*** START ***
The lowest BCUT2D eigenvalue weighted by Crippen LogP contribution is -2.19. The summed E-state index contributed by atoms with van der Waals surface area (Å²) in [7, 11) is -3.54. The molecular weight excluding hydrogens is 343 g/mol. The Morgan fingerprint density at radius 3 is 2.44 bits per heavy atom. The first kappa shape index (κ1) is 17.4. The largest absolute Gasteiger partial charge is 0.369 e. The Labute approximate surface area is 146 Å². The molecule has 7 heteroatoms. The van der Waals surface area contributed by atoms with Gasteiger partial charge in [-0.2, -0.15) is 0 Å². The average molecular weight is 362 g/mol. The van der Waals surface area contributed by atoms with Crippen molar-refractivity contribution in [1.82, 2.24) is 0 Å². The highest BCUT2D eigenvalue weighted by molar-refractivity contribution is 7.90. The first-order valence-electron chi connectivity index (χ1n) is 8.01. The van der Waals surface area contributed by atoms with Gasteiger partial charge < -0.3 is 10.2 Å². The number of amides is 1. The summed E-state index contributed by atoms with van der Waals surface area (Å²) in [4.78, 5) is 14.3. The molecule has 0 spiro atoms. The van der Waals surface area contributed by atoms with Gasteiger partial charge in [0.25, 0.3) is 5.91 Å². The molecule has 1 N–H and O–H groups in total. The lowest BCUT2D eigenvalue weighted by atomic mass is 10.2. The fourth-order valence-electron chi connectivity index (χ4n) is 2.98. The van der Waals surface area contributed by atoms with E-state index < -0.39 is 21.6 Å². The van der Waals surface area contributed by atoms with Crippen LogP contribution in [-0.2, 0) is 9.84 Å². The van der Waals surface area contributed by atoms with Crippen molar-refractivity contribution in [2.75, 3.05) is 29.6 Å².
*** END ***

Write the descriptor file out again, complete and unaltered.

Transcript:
The lowest BCUT2D eigenvalue weighted by Crippen LogP contribution is -2.19. The summed E-state index contributed by atoms with van der Waals surface area (Å²) in [7, 11) is -3.54. The molecular weight excluding hydrogens is 343 g/mol. The Morgan fingerprint density at radius 3 is 2.44 bits per heavy atom. The first kappa shape index (κ1) is 17.4. The largest absolute Gasteiger partial charge is 0.369 e. The Labute approximate surface area is 146 Å². The molecule has 7 heteroatoms. The van der Waals surface area contributed by atoms with Gasteiger partial charge in [-0.2, -0.15) is 0 Å². The average molecular weight is 362 g/mol. The van der Waals surface area contributed by atoms with Crippen molar-refractivity contribution in [1.82, 2.24) is 0 Å². The highest BCUT2D eigenvalue weighted by molar-refractivity contribution is 7.90. The first-order valence-electron chi connectivity index (χ1n) is 8.01. The van der Waals surface area contributed by atoms with Gasteiger partial charge < -0.3 is 10.2 Å². The number of amides is 1. The summed E-state index contributed by atoms with van der Waals surface area (Å²) in [4.78, 5) is 14.3. The molecule has 0 spiro atoms. The van der Waals surface area contributed by atoms with Gasteiger partial charge in [0.25, 0.3) is 5.91 Å². The molecule has 1 N–H and O–H groups in total. The lowest BCUT2D eigenvalue weighted by atomic mass is 10.2. The fourth-order valence-electron chi connectivity index (χ4n) is 2.98. The van der Waals surface area contributed by atoms with E-state index < -0.39 is 21.6 Å². The van der Waals surface area contributed by atoms with Crippen LogP contribution in [-0.2, 0) is 9.84 Å². The van der Waals surface area contributed by atoms with Crippen molar-refractivity contribution in [2.75, 3.05) is 29.6 Å².